Thursday's news that Pascal Tessier, the first known openly gay Eagle Scout, was hired as an adult leader to work for the Boy Scouts of America marks a new milestone in the march toward LGBT equality. But is that a cause for celebration? No, not by a long shot.
I still remember when a close friend of mine was kicked out of Boy Scouts for the "crime" of being gay. The year was 1997. At the time, my friend, who I'll call "John," was a program director with me at our local Boy Scout summer camp. John had a distinguished tenure in the group, earning prestigious awards and the respect of his fellow Scouts. That all ended when John confided his sexual orientation to our camp director. Rumors about John soon spread like wildfire, and what was a private confession became horrifically public. Homophobic slurs and jokes proliferated, and many said that John didn't deserve to be in Scouts. In their rampant prejudice, many speculated that because John was my friend that I too must be gay.
After camp ended, John was promptly kicked out of the Boy Scouts. According to them, he was an immoral predator, unfit to be a member or to serve in a leadership role. This was their conclusion despite John being one of the most highly decorated Scouts I've ever known, and being loved by his students.
As an Eagle Scout and former adult leader in the Boy Scouts, a question I've asked myself since then is whether the Boy Scouts has really changed.
The Boy Scouts opening membership to gay youths, which the group did over a year ago, certainly has the feel of going in the right direction. I was ecstatic when I heard the announcement and even happier when I heard about Tessier being hired. Then I was slapped with a cold, hard dose of reality. Pascal Tessier, my friend John, and other LGBT people are still banned from serving in leadership roles in the Boy Scouts.
When asked if there had been any change to the Boy Scouts' policy regarding LGBT leaders, BSA spokesman Deron Smith said, "There isn't."
That echoes sentiments voiced by former Defense Secretary Robert Gates when he said during his first speech as president of the Boy Scouts last year that he would "oppose any effort to reopen this issue" of changing the Boy Scouts' policy.
So is Tessier's hiring a milestone? Definitely. A sign of impending change worth celebrating? Absolutely not.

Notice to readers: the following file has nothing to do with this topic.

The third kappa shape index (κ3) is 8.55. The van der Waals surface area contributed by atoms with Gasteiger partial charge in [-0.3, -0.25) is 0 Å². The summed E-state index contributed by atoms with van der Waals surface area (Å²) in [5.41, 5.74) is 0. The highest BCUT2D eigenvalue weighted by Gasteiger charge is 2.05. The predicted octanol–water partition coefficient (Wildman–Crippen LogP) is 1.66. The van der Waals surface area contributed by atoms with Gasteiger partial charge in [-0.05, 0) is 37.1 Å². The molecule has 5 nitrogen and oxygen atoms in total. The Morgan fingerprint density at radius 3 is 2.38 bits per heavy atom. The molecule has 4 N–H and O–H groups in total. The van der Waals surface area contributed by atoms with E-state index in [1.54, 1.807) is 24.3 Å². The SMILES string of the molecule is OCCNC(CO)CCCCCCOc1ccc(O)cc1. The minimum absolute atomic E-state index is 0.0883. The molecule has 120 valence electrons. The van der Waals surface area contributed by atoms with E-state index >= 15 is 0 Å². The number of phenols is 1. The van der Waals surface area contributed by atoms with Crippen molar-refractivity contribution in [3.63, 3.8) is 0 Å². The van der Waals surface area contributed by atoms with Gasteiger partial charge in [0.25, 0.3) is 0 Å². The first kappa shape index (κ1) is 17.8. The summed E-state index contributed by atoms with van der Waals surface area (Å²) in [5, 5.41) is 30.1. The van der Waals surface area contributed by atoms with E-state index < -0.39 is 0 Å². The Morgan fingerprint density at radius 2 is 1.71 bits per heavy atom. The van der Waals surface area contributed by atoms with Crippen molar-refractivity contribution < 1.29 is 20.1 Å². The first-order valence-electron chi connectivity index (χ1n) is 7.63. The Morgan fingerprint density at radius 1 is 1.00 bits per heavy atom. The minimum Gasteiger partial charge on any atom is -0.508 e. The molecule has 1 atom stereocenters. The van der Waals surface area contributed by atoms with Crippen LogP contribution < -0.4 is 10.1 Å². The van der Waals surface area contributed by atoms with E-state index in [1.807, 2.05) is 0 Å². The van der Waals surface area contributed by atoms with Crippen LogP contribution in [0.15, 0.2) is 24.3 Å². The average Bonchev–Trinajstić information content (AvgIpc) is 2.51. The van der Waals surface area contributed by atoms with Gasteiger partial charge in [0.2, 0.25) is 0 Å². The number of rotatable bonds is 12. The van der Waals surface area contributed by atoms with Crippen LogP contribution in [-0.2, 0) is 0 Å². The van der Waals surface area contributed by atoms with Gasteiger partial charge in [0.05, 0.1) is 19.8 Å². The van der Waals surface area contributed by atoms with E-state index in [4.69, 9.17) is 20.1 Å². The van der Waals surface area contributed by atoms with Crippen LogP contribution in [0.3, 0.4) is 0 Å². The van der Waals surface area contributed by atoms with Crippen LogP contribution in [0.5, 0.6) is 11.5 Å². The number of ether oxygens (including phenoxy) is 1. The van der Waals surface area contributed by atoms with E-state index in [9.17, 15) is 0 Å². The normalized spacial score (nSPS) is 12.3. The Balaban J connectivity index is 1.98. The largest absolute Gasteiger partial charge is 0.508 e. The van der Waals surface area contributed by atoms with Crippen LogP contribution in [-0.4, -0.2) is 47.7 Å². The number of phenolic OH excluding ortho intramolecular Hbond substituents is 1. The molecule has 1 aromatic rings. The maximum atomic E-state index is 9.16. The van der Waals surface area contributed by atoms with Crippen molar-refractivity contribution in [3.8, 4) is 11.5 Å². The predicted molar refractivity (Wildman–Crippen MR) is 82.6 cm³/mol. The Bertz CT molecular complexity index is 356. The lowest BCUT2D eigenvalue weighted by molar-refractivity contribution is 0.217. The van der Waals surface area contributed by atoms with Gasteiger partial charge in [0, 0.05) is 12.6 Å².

I truly wish that weren't the case. I have many fond memories of growing up in the Boy Scouts. I haven't forgotten the joys of hiking, camping, and learning new skills. Nor have I forgotten the Scout Oath, which taught us "to help other people at all times," or the Scout Law, which taught us to be "helpful, friendly, courteous, kind." These are the kinds of values we should all teach our children, regardless of their sexual orientation. But by continuing its ban on LGBT adults, the Boy Scouts of America is teaching a very different lesson today.
On his 18th birthday, Tessier published an article in Time lamenting that he was being tossed out of Scouts and being treated like a predator. Other adults, people with busy lives who made it a priority to volunteer their time in service of our nation's children, have also been kicked out for the "crime" of being lesbian, gay, or bisexual. That is not helpful, friendly, courteous, or kind. And even with the Boy Scouts admitting openly gay youths, its exclusion of LGBT adults teaches our children by example what the organization really thinks about them -- and what they should think about themselves.
Lessons like these contribute to the institutionalization of homophobia, and they have had a devastating effect on our nation's children. A nationally representative studyof students in grades 7 to 12 found that LGB children are more than twice as likely as their heterosexual peers to have attempted suicide. A 2013 National School Climate Survey found that over 74 percent of LGBT students were verbally harassed, and 36 percent reported being physically assaulted. As a result, 30 percent missed at least one day of school in the past month, and grade point averages for LGBT students ranged from 9 to 15 percent lower than for other students. That is the impact of teaching hate. And we as a nation have let it go on for far too long.
As a private organization, the Boy Scouts might have the right to enforce exclusionary membership policies. But as someone who's dedicated over a decade of his life to scouting, I think it's time for a new lesson. It's time for the Boy Scouts opens its membership to LGBT adults once and for all. Only then can they claim to have anything to teach our children.
DASHANNE STOKES is an Eagle Scout, writer, commentator, and civil rights activist. Follow him on Twitter @DaShanneStokes.